From regal stone and timber lodges visited by kings, queens, and presidents, to kitsch-perfect settings where you can play caveman, California’s most unforgettable hotels aren’t just places to sleep—they're destinations in their own right. Many have restaurants, spas, or public spaces where all are welcome, so you don’t have to be a guest to see these eye-poppers for yourself.
It costs a bundle to spend the night, but there’s no charge for wandering inside, taking in the splendour of this 1920s-era hotel. This National Historic Landmark in Yosemite Valley has several “public rooms” where visitors can soak up its 1927 architecture, designed by Gilbert Stanley Underwood. Everything in the Majestic Yosemite (formerly Ahwahnee) is built on a grand scale, from the massive hand-stencilled timber beams to sandstone fireplaces so large you could hold a tea party inside. Adorning this hefty structure are colourful stained-glass windows, Native American tapestries and baskets, Turkish kilim rugs, and Yosemite-inspired 19th-century paintings depicting the park’s waterfalls and giant sequoia trees.
Many famous people have slept in the Majestic Yosemite, including John F. Kennedy, Greta Garbo, Queen Elizabeth II, and Winston Churchill. It’s a worthy splurge to stay in one of its 123 rooms, suites, or cottages, but even if you don’t, you can still book a table for the sumptuous Sunday brunch at the Majestic Yosemite Dining Room, or simply sit by the fireplace in the Great Lounge, look up at the wrought-iron chandeliers dropping from the dining room’s 10-metre, richly painted ceilings, or enjoy a cocktail at the bar. Free one-hour guided tours of the Majestic Yosemite are offered throughout the year; check with the hotel's concierge desk for a current schedule.
Opened in 1907, this grand lodging perched above bustling downtown harkens back to an opulent era in San Francisco history. But stodgy? Not a chance. With its commanding views of the city and bay and restored lobby, uncovering original marble floors and other details created by famed architect Julia Morgan, it’s still an unforgettable luxury lodging—the kind of place where dressing up makes sense.
Things didn’t start so smoothly for the hotel. When the 1906 earthquake struck, construction was already finished but the hotel hadn’t quite opened. The building survived yet suffered considerable damage in the inferno that consumed much of the city. Repairs were made, and, from those fiery beginnings, the Fairmont emerged as a hub of posh city life, and hosted a string of American Presidents and other A-list guests. For a retro-hip diversion, hang out with tiki statues and Mai Tais at the hotel’s Tonga Room & Hurricane Bar.
Lavish and elegant, Riverside’s Mission Inn Hotel & Spa combines Old World romance with the splendour of Southern California’s citrus-growing era. From its modest start in 1876 as an adobe guesthouse, the Mission Inn grew into a veritable castle of turrets and ornate tile domes, archways, and lush garden courtyards. For more than a century, its grandeur has drawn glitterati and big names, from Hollywood royalty (Cary Grant and Barbra Streisand) to Albert Einstein and American presidents. In fact, Richard and Patricia Nixon were married at the inn and Ronald and Nancy Reagan honeymooned there.
For all of its grand architecture and history (which you can learn about on walking tours), the Mission Inn has plenty of contemporary comforts too, with a full-service spa and several restaurants. And its downtown Riverside location puts you within easy reach of art museums, galleries, and events at the Fox Performing Arts Center, located in a restored 1929 theatre.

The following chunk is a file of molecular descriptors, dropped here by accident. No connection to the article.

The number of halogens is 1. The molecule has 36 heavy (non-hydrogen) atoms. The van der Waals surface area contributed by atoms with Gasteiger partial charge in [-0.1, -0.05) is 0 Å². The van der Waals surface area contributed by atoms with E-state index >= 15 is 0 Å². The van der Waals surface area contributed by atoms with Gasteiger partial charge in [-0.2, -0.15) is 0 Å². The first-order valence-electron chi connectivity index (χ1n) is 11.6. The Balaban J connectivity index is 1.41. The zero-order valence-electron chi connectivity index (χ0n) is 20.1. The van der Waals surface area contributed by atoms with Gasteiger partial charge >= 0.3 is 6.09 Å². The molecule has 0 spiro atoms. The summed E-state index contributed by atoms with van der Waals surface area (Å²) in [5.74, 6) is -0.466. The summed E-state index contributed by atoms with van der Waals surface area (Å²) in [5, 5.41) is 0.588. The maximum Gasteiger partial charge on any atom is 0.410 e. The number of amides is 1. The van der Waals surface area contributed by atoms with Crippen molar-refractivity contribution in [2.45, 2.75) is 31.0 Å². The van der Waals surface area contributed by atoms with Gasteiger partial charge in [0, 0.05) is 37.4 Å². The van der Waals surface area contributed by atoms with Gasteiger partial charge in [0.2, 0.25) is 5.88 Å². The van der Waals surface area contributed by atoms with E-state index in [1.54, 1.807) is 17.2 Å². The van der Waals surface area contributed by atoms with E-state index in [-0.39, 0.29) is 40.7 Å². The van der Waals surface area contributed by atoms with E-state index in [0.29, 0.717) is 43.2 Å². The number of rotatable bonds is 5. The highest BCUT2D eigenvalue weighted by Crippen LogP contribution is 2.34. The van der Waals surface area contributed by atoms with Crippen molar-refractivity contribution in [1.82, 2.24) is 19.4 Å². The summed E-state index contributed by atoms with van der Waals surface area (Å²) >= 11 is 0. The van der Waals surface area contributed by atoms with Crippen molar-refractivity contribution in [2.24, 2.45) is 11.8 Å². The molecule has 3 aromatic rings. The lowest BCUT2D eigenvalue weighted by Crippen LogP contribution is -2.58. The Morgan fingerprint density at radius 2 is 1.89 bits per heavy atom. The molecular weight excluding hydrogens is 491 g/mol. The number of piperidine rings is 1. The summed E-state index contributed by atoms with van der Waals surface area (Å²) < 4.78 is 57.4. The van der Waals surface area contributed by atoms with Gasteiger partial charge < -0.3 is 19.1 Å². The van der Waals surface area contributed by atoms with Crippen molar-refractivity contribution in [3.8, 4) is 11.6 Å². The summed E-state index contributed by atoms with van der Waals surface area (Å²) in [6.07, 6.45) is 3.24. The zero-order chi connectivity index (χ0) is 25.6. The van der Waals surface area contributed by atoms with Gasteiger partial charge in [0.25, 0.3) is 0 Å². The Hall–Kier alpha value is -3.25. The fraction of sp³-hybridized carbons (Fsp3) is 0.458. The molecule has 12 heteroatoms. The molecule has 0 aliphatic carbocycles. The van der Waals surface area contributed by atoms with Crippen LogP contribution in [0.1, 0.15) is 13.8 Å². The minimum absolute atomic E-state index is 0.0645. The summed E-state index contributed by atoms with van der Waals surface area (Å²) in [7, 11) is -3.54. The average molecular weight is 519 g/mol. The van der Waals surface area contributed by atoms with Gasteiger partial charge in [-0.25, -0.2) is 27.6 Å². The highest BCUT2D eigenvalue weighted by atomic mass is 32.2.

Like an island getaway a stone’s throw from the city, the appealing island community feels like a private enclave wrapped with perfect beaches, including ultra-family-friendly Coronado Beach. Besides those soft sands, the island’s crown jewel is the Hotel Del Coronado, built in 1888 and topped by russet red, castle-like turrets. Explore the lobby and grounds on your own, or join a guided tour offered by the Coronado Historical Association; docents share tidbits on the Del’s remarkable history and guest list (including Marilyn Monroe, who starred—alongside the hotel—in the 1959 comedy Some Like It Hot). The Del also serves a sumptuous Sunday brunch, and the Babcock & Story bar is fine for sipping a craft beer with views of the Pacific.
The diminutive island, reached by the arching Coronado Bridge, is easy to explore by bike. Rent one from Holland’s Bicycles to pedal past elegant oceanfront mansions and tended gardens, or visit Orange Avenue, lined with shops, restaurants, galleries, and theatres. More shops and art galleries are located at Ferry Landing, and restaurants like Candelas on the Bay and Peohe’s have expansive views of San Diego’s downtown skyline across San Diego Bay.
Travel tip: Traffic on the San Diego-Coronado Bridge can get thick, especially on summer weekends. Flagship Cruises will ferry you from Ferry Landing, across the Bay to Seaport Village. Water taxis are available too.
The historic Inn at Death Valley (formerly known as the Inn at Furnace Creek Resort) was built for roundabout reasons—the Pacific Coast Borax Company financed its construction as a means to save the company’s Death Valley Railroad after the borax business slowed. In the days before cars were common in the desert, many Hollywood stars rode the train to this desert getaway. The railroad didn’t survive the changing times, but this lovely hotel has aged gracefully since 1927. Designed by a Los Angeles architect who took his inspiration from California’s Spanish missions, the 66-room inn is perched on a hill facing west, its stone patios offering views of Death Valley and the Panamint Mountains. Red tile roofs and stucco walls glow in the afternoon sun; palm trees sway and water fountains burble. Outdoor fireplaces flicker and glow around the edges of the spring-fed swimming pool. Splurges don’t feel much more special than this. If you’re just visiting on a day visit in the park, relax over lunch or afternoon tea in the inn’s restful dining room.